- get your name and URL on marketing blurbs sent out on social media.
- have them advertise your work through bios (with link backs), videos (from your channels) and links to events or other resources you want to promote.
- Use this as an opportunity to sell yourself because that’s part of the game of being a pro performer without an agent. Remember you can sell anything when you shmooze — be it performances, a fire dancing empowerment workshop or even a beginner poi or a yoga class.
- believe you can (I have so it absolutely CAN be done) get gigs and make money this way with the right attitude and go-getter mentality.
If you don’t have sales skills and/or don’t want to try to develop them, this probably won’t be valuable to you and if that’s the case, exposure may well be meaningless to you. Of course, if you’re not trying to develop your sales skills, you shouldn’t be bitching about the fact that you can’t sell your gigs. It’s like bitching about not being able to do a particular move without practicing it. You’d never expect someone to step up and perform the highest level tech you’ve ever seen without any practice experience; why would sales be different?
Meanwhile, if you’re a business person doing this to make money it would be a worthwhile investment of your time to consider how you can learn to sell more effectively and events where you’re not getting paid cash are great places to practice your pitch. Which, by the way, is also invaluable exposure experience that you garnered through this “exposure only” event.
In terms of the question presented above, the truth is, no one else can decide what is and isn’t acceptable for you and whether you’re being “taken advantage of” in that it’s completely relative and subjective to you, not anyone else. My needs are likely not the same as your needs; my values are likely not the same as your values.
When I was a new artist and wanted to practice performing, taking a gig for low or no cash was great! It filled out my resume and garnered me lots of exposure experience. It also got me actual exposure to people who became clients — and lots of them. It was, for me, a perfect marketing opportunity.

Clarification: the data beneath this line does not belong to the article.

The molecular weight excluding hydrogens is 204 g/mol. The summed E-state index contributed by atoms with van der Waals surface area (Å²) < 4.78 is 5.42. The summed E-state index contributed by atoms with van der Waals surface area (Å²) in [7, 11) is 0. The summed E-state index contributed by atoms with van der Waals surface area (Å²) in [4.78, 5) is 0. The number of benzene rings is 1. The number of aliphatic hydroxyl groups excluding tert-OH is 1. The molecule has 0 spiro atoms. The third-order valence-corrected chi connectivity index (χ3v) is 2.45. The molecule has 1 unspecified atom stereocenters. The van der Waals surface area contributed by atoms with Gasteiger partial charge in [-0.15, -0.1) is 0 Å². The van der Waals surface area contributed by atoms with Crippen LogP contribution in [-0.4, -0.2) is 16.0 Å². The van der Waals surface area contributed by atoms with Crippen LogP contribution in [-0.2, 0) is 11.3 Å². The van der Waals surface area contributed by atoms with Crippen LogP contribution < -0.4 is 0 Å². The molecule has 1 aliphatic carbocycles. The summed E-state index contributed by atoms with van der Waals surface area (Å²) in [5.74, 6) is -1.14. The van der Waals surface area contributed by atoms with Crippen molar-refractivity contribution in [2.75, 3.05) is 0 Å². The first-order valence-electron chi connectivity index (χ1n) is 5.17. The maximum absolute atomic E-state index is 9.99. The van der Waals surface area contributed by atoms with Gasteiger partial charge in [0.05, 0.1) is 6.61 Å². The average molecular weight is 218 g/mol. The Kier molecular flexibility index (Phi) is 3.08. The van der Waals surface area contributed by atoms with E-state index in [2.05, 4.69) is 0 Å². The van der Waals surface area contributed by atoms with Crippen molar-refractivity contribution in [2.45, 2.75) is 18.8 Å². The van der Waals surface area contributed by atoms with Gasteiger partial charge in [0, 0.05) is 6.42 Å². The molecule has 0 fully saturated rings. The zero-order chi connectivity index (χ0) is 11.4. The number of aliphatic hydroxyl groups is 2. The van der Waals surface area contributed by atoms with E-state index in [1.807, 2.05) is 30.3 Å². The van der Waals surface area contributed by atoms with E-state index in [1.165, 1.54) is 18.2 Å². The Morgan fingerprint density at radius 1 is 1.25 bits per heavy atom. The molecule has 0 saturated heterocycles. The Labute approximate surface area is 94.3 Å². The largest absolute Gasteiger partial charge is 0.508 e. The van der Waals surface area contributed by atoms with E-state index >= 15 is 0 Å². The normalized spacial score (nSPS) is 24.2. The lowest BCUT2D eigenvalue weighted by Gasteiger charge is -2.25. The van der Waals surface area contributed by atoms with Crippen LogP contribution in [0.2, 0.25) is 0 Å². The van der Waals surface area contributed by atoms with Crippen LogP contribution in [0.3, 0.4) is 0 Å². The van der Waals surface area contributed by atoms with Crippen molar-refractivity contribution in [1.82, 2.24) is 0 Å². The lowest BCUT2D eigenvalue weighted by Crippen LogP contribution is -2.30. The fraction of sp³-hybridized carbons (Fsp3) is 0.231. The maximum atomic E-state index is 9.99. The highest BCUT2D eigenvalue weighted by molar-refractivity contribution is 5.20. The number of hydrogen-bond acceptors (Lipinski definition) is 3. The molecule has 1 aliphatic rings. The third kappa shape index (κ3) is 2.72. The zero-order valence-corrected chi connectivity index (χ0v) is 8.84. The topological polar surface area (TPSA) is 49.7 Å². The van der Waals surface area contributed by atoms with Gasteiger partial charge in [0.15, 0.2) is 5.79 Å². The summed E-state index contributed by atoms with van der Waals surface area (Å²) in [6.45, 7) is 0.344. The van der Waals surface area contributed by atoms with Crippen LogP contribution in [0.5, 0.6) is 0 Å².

Now, since I have a full compliment of both, I leave gigs like that to people who want what they have to offer: the opportunity to practice performing; access to a captive audience; people with whom they can practice selling; links to web sites on the flyers (virtual and physical) as often as possible and as many cross links to their web site which has real value in an SEO context and something for which you can’t actually pay. The bigger the charity event, the higher value the link back from them is likely to be because their site will be ranked higher and that improves your rank.
Add to that the tax write off. If the organization is a 501c3 and you’re in the USA, you can negotiate as part of your compensation a letter/receipt from them to be used for tax purposes and they are very happy to do this for you. It’s not actually taking cash in, but it does counter balance the (highway robbery) of government taxes to some degree because you’re doing this professionally. And, even if they aren’t a 501c3, you can donate a performance and write off the cost of the performance as a marketing expense. You literally don’t lose anything and gain, at the very least, a tax write off. Although, even for charity events, they are likely to cover your actual fixed costs (or at least most have in my experience) like fuel &/or transportation costs.
The bottom line is that you need to learn to assess the opportunity so you can make informed choices for yourself. Just because everyone else says one thing doesn’t mean that’s true for you. Certainly exposure isn’t worth it to every one in every context. But unilaterally suggesting things like “you can die from exposure” in a nice pithy phrase really doesn’t investigate the complex nature of what one can actually create as a business person through exposure.
You can act like exposure is useless but if you’re vilifying it, you are, as an entrepreneur, thinking about it in the most disempowering way possible. If you want to make money doing this, wake up and expose the opportunity and let your inner entrepreneur benefit from a value for value exchange that has nothing to do with the almighty dollar.
PS: Pro tip: Stop taking it personally when ignorant people don’t want to pay you anything. That’s never been about you and it will continue to never be about you. That is, 100%, about their ignorance. They will never know what they don’t know and part of your job is to educate them rather than blame them for their ignorance.
Additional resources can be found when you subscribe to our newsletter for mailbox delivery of this and other articles written by Temple of Poi founder and visionary, GlitterGirl, who has been a full time flow arts coach and instructor since 2002. If you seek business training or guidance associated with creating a safe performance, obtaining a permit in San Francisco or other personalized coaching, contact GlitterGirl directly: